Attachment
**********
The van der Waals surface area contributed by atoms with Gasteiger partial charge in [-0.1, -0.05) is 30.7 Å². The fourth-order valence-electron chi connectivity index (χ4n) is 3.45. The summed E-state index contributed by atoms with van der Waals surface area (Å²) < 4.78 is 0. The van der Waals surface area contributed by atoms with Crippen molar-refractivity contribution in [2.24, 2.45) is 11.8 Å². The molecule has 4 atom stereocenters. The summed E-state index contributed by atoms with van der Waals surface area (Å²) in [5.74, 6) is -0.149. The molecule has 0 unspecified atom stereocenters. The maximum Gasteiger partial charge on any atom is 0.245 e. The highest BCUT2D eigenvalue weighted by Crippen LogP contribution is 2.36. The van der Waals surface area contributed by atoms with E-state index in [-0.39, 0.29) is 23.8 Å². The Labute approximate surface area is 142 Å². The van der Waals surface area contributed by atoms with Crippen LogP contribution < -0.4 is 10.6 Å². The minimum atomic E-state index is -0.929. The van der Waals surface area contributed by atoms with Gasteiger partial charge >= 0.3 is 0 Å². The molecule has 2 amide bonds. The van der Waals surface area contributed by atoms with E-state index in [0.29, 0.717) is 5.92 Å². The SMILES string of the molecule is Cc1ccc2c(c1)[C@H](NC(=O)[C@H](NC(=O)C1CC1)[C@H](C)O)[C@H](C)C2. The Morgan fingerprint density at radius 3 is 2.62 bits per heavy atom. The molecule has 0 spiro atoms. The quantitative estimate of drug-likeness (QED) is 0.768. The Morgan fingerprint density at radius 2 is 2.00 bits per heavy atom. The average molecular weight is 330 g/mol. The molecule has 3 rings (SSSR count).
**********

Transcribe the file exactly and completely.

The van der Waals surface area contributed by atoms with Gasteiger partial charge in [-0.1, -0.05) is 30.7 Å². The fourth-order valence-electron chi connectivity index (χ4n) is 3.45. The summed E-state index contributed by atoms with van der Waals surface area (Å²) < 4.78 is 0. The van der Waals surface area contributed by atoms with Crippen molar-refractivity contribution in [2.24, 2.45) is 11.8 Å². The molecule has 4 atom stereocenters. The summed E-state index contributed by atoms with van der Waals surface area (Å²) in [5.74, 6) is -0.149. The molecule has 0 unspecified atom stereocenters. The maximum Gasteiger partial charge on any atom is 0.245 e. The highest BCUT2D eigenvalue weighted by Crippen LogP contribution is 2.36. The van der Waals surface area contributed by atoms with E-state index in [-0.39, 0.29) is 23.8 Å². The Labute approximate surface area is 142 Å². The van der Waals surface area contributed by atoms with Crippen LogP contribution < -0.4 is 10.6 Å². The minimum atomic E-state index is -0.929. The van der Waals surface area contributed by atoms with Gasteiger partial charge >= 0.3 is 0 Å². The molecule has 2 amide bonds. The van der Waals surface area contributed by atoms with E-state index in [0.29, 0.717) is 5.92 Å². The SMILES string of the molecule is Cc1ccc2c(c1)[C@H](NC(=O)[C@H](NC(=O)C1CC1)[C@H](C)O)[C@H](C)C2. The Morgan fingerprint density at radius 3 is 2.62 bits per heavy atom. The molecule has 0 spiro atoms. The quantitative estimate of drug-likeness (QED) is 0.768. The Morgan fingerprint density at radius 2 is 2.00 bits per heavy atom. The average molecular weight is 330 g/mol. The molecule has 3 rings (SSSR count).